Comments by the Fed indicate it will not hike key rate for a long time
On June 22 Jerome Powell, chairman of the Federal Reserve, told financial markets that a US key interest rate hike will not occur until well into the future, even though the Fed will begin discussions on how it should phase out quantitative easing (QE). He repeated that the Fed expects US inflation to fall again next year. Powell’s statement was followed on June 23 by more hawkish comments from two non-voting regional Fed presidents, Raphael Bostic and Robert Kaplan, who indicated that the key rate should be raised by late 2022 and that tapering of the Fed’s bond purchases should start sooner rather than later.
Preliminary purchasing managers’ indices for June
Last week’s IHS Markit PMIs were largely somewhat stronger than expected, with the US manufacturing sector setting a new record high. European PMI figures were also high. In June, Germany’s Ifo business climate indicator rose 2.6% from the previous month to its highest level since 2018, as Europe’s largest economy rebounded after the relaxation of COVID-19 restrictions. Business sentiment figures did not generate any major financial market movements, since they were largely in line with expectations.
Government crisis in Sweden
Swedish headlines are dominated by the government crisis and efforts to form a new governing coalition after Stefan Löfven resigned as prime minister on June 28. His centre-left minority government will remain in office in a caretaker role while the speaker of Parliament gives successive party leaders a chance to assemble a new government that Parliament will approve or at least tolerate. Swedish markets are continuing to react calmly to the political crisis, and movements have been largely non-existent. The krona lost ground on June 28 and is now trading at what we consider a weak SEK 10.15 or so per euro.
As usual after the end of a month, the coming week will offer a lot of new macroeconomic data. Highlights include US employment data for June, which will be published this coming Friday, July 2. On July 1, Sweden’s Riksbank will announce its monetary policy decision.
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Our market view
Temporary stock market turbulence due to worries about key rate hikes
The US Federal Reserve calmed financial markets on June 22 after a discussion about future key interest rate hikes led to temporary stock market worries. US share prices are again at or near record highs, fuelled by signals of strong economic growth – along with continued low interest rates and bond yields. But recent market developments show that worries about significantly higher interest rates and yields would undoubtedly generate market headwinds – especially if yields rise to levels that make bond investments an attractive alternative to equities. But it will take a while to get there. And what happens instead when investors become worried about the stock market outlook and move money into bonds is that this triggers a decline in yields (= bond prices rise). Ten-year US Treasury yields have fallen from the 1.6-1.7% range to below 1.5%. In Sweden and elsewhere in Europe, government bond yields remain at extremely low levels.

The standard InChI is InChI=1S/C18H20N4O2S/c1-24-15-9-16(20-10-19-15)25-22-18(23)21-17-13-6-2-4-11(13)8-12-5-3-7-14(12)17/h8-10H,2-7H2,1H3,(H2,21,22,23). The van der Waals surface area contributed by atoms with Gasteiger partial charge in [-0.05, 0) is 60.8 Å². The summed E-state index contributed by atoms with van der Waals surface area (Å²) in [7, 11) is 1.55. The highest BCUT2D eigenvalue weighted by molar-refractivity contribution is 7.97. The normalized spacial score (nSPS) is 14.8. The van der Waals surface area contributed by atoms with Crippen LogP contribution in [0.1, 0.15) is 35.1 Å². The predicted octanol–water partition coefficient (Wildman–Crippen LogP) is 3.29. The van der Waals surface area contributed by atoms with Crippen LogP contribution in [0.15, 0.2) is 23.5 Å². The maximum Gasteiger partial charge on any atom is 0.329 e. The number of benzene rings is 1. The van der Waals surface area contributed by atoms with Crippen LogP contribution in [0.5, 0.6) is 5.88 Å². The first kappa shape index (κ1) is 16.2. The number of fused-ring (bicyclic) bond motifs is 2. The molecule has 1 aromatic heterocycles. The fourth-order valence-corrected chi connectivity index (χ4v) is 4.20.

As the economic recovery accelerates during the next few quarters, it will be reasonable if bond yields climb. Major central banks are unlikely to raise their key interest rates before 2023 at the earliest. We believe that 10-year US Treasury yields may climb above 2% during 2022, a development that is widely expected. This will probably also be acceptable to investors − without causing major stock market reactions − since the upturn in yields will not be large or alarmingly rapid.
A sharper upturn in yields than we are forecasting might be triggered by persistently high inflation. Right now we are experiencing higher inflation than for a long time, but there are many indications that this surge is temporary and that inflation will again fall to the vicinity of central bank targets.
Inflation worries are offset by other, powerful forces that favour stronger stock market performance. Listed companies have made it through a few tough quarters with earnings that surpassed market expectations. Now that economic growth is taking off in earnest, corporate earnings should do the same. Consensus forecasts point to nearly 40% higher earnings for global listed companies this year. This will provide solid support to share prices.
In the past week or so, growth stocks have regained their pace-setting role – benefiting from low interest rates and yields, which boost the present value of their future earnings. We also expect that many of the trends that favour this type of companies, especially digitisation and automation, will continue to generate good potential for expansion. Large and increasing spending on sustainability, especially in the environmental field, also indicates that this type of investments will not only be good for the planet but also for portfolio performance, at least in the long run.
Shaky stock markets after rapid upturns are fairly typical. Renewed worries about inflation, bond yields and interest rates – or ominous new signals related to the pandemic and COVID mutations − are among factors that may trigger such market turbulence. But good fundamentals, including strong economic growth and continued low interest rates and yields, should help maintain dynamic stock markets. Because of somewhat stretched valuations, however, future upturns do not have the same potential as those of the past year.